It was the 11th and 12th goals of the season for the junior, who moved into fourth in single-season blueliner goals. He is also tied for fifth in career markers by a RedHawks D-man, as he moved even with Los Angeles Kings defenseman Alec Martinez with 21.

The win snapped a four-game winless streak overall and an 0-7 skid in this building.

The championship game will be at 8:05 p.m. on Sunday.

RECAP: Miami led this game for over two-thirds of regulation.

Just 1:54 in, Josh Melnick redirected a slap pass from Alec Mahalak to open the scoring.

Miami made it 2-0 when Kiefer Sherwood pulled defenders into the corner on a 4-on-4 and dropped a pass to Hutton. Hutton deked a defender before whipping it into the far corner of the net with 2:27 left in the opening frame.

But with 12:40 left in the second period, Ryan Poehling poked home a one-timer from Mikey Eyssimont, who slid a pass through traffic into the slot.

St. Cloud State tied it in the opening minutes of the third period as Blake Winiecki tipped home a blue-line wrister by Jack Ahcan.

Both goals were scored on the power play.

The Huskies outshot Miami, 24-14 the last 40 minutes of regulation.

Hutton won it when he again faked out a defender at the blue line and penetrated, hitting the net from the high slot.

STATS: Hutton now has 12 goals, but he had not scored in 10 straight.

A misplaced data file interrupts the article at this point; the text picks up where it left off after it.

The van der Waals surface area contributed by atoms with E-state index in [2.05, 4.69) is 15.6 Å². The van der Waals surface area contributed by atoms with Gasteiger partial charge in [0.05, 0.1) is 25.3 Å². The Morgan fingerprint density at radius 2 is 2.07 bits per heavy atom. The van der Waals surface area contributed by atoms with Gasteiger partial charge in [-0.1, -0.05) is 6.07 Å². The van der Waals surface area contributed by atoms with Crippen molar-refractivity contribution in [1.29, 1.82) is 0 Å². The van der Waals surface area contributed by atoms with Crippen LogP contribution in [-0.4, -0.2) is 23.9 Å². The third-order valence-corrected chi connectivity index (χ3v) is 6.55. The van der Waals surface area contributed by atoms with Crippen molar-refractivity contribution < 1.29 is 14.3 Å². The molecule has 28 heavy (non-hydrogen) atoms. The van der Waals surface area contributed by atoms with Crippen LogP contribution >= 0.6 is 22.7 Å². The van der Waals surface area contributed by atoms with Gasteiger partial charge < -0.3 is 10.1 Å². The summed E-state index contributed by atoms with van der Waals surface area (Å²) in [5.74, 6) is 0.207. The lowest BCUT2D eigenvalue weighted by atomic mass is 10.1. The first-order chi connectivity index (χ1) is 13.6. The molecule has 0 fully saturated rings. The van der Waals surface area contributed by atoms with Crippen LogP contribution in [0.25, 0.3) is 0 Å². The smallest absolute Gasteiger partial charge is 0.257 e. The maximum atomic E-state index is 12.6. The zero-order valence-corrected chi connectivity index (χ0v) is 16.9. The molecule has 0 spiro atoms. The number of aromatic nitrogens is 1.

It was his fourth multi-goal game of the season, a team high.

— Sherwood extended his points streak to six games, and he has multiple points in each of his last three. He is 3-6-9 in his last six.

— It was the second multi-point game of Mahalak’s career, as he picked up two assists.

— Louie Belpedio earned an assist for the third straight game and passed Matthew Caito for eighth on the team’s all-time defenseman points leaderboard with 83.

— Miami snapped a four-game winless streak (0-2-2) and won its first postseason contest since March 21, 2015 when the RedHawks beat this same St. Cloud team in the NCHC championship game in Minneapolis.

— Titanic special teams update: Miami now 1-for-28 on the power play (3.6 percent) over its last 11 games and 16 of 24 on the penalty kill (66.7 percent) in its last six contests.

Opponents have also had 18 man-advantage opportunities over the past five games, while the RedHawks have had just eight.

— The last overtime playoff game for Miami was last season, and that one was 14 seconds longer than Saturday’s tilt, with the RedHawks coming up on the short side in 2016-17.

THOUGHTS: Miami battled back on Friday but fell short, and on Saturday it blew a two-goal lead but won in overtime.

The game had a bit of a North Dakota from a couple weeks ago feel, as the RedHawks were in control with a 2-0 lead but gave up the next goal and eventually the tying marker in the third period.

But in the regular season, teams only skate for five overtime minutes, while playoff OT is indefinite. That game against UND on Feb. 24 was ultimately a tie, while in this one Miami won in the eighth minute of the extra session.

— Miami deserves a lot of credit for not only winning but doing so in overtime after giving up a two-goal lead. Down 1-0 in the series, on the road vs. the top-ranked team in Division I on the road, many teams would’ve packed it in and called it a season.

— Ryan Larkin: 30-for-32. Great line, great game, just hope he doesn’t wear down playing three games in three days.

LINEUP CHANGES: Just one, but it was a bit surprising. Christian Mohs was in the lineup for just the second time in 24 games, and Carson Meyer was scratched.